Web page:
COMPLETE IN SIX VOLUMES, OCTAVO.
From the Discovery of the Continent. By GEORGE BANCROFT.
An entirely new edition, partly rewritten and
The author has made extensive changes in the text, condensing in places, en-
larging in others, and carefully revising. It is practitally a new work, embody-
ing the results of the latest researches, and enjoying the advantage of the author’s
long and mature experience,
The original octavo edition was in twelve volumes. The present edition is complete in six volumes, octavo, the price being correspondingly reduced.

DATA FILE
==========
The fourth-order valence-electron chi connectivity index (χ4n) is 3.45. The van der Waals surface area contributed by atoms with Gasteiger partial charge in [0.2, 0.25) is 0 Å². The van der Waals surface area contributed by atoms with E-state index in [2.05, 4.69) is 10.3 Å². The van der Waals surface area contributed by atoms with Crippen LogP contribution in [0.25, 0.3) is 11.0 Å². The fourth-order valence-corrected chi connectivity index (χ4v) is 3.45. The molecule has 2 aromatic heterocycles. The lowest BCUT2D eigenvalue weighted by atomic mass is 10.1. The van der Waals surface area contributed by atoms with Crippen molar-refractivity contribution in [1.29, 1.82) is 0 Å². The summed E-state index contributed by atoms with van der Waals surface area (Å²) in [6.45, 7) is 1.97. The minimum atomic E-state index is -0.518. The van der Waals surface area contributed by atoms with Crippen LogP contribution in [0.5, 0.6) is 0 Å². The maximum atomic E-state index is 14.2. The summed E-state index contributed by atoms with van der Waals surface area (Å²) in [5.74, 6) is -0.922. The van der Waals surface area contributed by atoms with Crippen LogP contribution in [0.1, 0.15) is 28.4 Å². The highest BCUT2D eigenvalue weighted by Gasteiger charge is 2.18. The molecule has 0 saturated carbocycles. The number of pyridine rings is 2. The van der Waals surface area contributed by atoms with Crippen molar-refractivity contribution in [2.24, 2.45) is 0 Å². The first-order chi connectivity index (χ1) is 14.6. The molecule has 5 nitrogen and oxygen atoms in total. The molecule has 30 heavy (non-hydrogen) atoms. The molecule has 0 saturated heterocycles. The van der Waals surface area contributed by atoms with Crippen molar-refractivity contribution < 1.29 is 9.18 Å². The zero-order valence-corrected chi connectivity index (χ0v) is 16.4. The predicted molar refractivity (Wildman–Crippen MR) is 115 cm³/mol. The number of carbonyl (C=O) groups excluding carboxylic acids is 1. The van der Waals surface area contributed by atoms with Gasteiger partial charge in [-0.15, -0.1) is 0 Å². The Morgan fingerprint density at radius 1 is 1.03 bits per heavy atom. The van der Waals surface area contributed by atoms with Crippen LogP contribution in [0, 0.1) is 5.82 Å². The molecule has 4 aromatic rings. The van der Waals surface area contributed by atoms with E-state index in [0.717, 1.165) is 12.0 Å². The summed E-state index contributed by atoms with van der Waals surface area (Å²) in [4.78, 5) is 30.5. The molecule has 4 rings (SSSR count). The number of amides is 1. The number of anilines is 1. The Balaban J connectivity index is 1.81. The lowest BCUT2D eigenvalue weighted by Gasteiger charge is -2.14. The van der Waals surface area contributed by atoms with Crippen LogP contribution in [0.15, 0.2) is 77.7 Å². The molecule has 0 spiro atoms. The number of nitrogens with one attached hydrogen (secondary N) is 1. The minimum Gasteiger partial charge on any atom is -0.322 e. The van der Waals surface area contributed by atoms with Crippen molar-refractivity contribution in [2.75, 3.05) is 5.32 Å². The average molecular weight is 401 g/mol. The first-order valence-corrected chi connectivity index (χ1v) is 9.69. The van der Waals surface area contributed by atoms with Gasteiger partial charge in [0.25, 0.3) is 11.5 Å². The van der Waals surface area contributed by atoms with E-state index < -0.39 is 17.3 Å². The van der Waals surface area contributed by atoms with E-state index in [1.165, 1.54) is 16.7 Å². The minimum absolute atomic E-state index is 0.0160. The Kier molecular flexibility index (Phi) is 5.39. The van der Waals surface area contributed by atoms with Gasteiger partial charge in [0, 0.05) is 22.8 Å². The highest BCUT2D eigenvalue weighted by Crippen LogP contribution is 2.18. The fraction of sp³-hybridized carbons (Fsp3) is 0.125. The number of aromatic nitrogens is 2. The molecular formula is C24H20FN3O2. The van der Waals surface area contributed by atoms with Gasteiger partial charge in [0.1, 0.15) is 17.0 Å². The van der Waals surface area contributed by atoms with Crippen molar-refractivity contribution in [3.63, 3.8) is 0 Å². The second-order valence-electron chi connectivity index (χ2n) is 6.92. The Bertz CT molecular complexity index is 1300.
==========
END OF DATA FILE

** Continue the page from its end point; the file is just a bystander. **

“The merits of Bancroft’s ‘History of the United States’ are so well known that little need be said of the new edition, the first volume of which, reaching to 1688, has just been published in very handsome form, except to point out the changes since the revision of 1876. One of the most prominent is the introduction of a division into three parts, beginning; respectively at 1492, 1660, and 1688. With each part begins a new numbering of the chapters, and the difference thus created between the editions is increased by the frequent separation of one chapter into two or three. Thus what was chapter two in 1876 becomes chapters two, three, and four, in 1883, and what was chapter twenty-two becomes chapters twelve, thirteen, and fourteen, of part second. In all, instead of twenty-seven chapters there are thirty-eight. The total length is not increased, but rather diminished, since there are many missions, for instance, of Captain John Smith’s apocryphal adventures in Hungary, the evidence for which, coming solely from the hero himself, probably seems weaker than ever to Mr. Bancroft. Among passages which will not be missed is this about the Quaker martyrs: ‘They were like those weeds which were unsightly to the eyes, and which only when trampled give out precious perfumes.’ Another expunged remark is that Episcopalianism ‘separating itself from Protestantism could acknowledge no equal except the Orthodox Greek Church and that of Rome.’ With these sentences have been rejected many whose meaning was given in the context, such curtailment being especially common at the beginning and end of chapters. The account of the character of James I is greatly abridged, and made somewhat less severe. In the place of the charge that Oliver Cromwell’s ruling motive was ambition, is the acknowledgment that in his foreign policy he was most certainly faithful to the interests of England. The notice of Luther is rewritten and enlarged, mainly by apt quotations of his own words. There has been less change in the accounts of American than of European matters, but the most important addition, anywhere, is that of two pages describing and praising Captain Smith’s government of Virginia. Often, when there appears to be an addition or omission, there is in reality only a transposition. The whole class of changes may be attributed to greater maturity of judgment, rather than to discovery of new material.